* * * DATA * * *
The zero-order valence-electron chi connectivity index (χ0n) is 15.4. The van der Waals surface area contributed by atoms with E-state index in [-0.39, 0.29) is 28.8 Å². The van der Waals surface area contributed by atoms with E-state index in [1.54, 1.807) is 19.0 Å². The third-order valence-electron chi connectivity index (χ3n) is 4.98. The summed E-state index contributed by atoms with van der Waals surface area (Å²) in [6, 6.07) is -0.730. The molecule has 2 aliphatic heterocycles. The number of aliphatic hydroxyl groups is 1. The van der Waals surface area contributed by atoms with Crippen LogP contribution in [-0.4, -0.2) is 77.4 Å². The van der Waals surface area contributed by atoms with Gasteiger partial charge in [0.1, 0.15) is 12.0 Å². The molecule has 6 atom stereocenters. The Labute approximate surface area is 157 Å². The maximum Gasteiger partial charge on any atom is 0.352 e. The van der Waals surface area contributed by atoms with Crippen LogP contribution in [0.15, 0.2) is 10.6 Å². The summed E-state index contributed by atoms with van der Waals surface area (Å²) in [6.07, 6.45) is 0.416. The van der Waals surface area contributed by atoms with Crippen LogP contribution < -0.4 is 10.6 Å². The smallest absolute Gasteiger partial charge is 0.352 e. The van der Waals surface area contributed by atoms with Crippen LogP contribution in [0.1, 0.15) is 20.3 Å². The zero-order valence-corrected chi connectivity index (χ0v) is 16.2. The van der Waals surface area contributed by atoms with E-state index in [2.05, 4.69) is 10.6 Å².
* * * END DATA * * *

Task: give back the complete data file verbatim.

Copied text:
The zero-order valence-electron chi connectivity index (χ0n) is 15.4. The van der Waals surface area contributed by atoms with E-state index in [-0.39, 0.29) is 28.8 Å². The van der Waals surface area contributed by atoms with E-state index in [1.54, 1.807) is 19.0 Å². The third-order valence-electron chi connectivity index (χ3n) is 4.98. The summed E-state index contributed by atoms with van der Waals surface area (Å²) in [6, 6.07) is -0.730. The molecule has 2 aliphatic heterocycles. The number of aliphatic hydroxyl groups is 1. The van der Waals surface area contributed by atoms with Crippen LogP contribution in [-0.4, -0.2) is 77.4 Å². The van der Waals surface area contributed by atoms with Gasteiger partial charge in [0.1, 0.15) is 12.0 Å². The molecule has 6 atom stereocenters. The Labute approximate surface area is 157 Å². The maximum Gasteiger partial charge on any atom is 0.352 e. The van der Waals surface area contributed by atoms with Crippen LogP contribution in [0.15, 0.2) is 10.6 Å². The summed E-state index contributed by atoms with van der Waals surface area (Å²) in [6.07, 6.45) is 0.416. The van der Waals surface area contributed by atoms with Crippen LogP contribution < -0.4 is 10.6 Å². The smallest absolute Gasteiger partial charge is 0.352 e. The van der Waals surface area contributed by atoms with Crippen LogP contribution in [0.1, 0.15) is 20.3 Å². The zero-order valence-corrected chi connectivity index (χ0v) is 16.2. The van der Waals surface area contributed by atoms with E-state index in [2.05, 4.69) is 10.6 Å².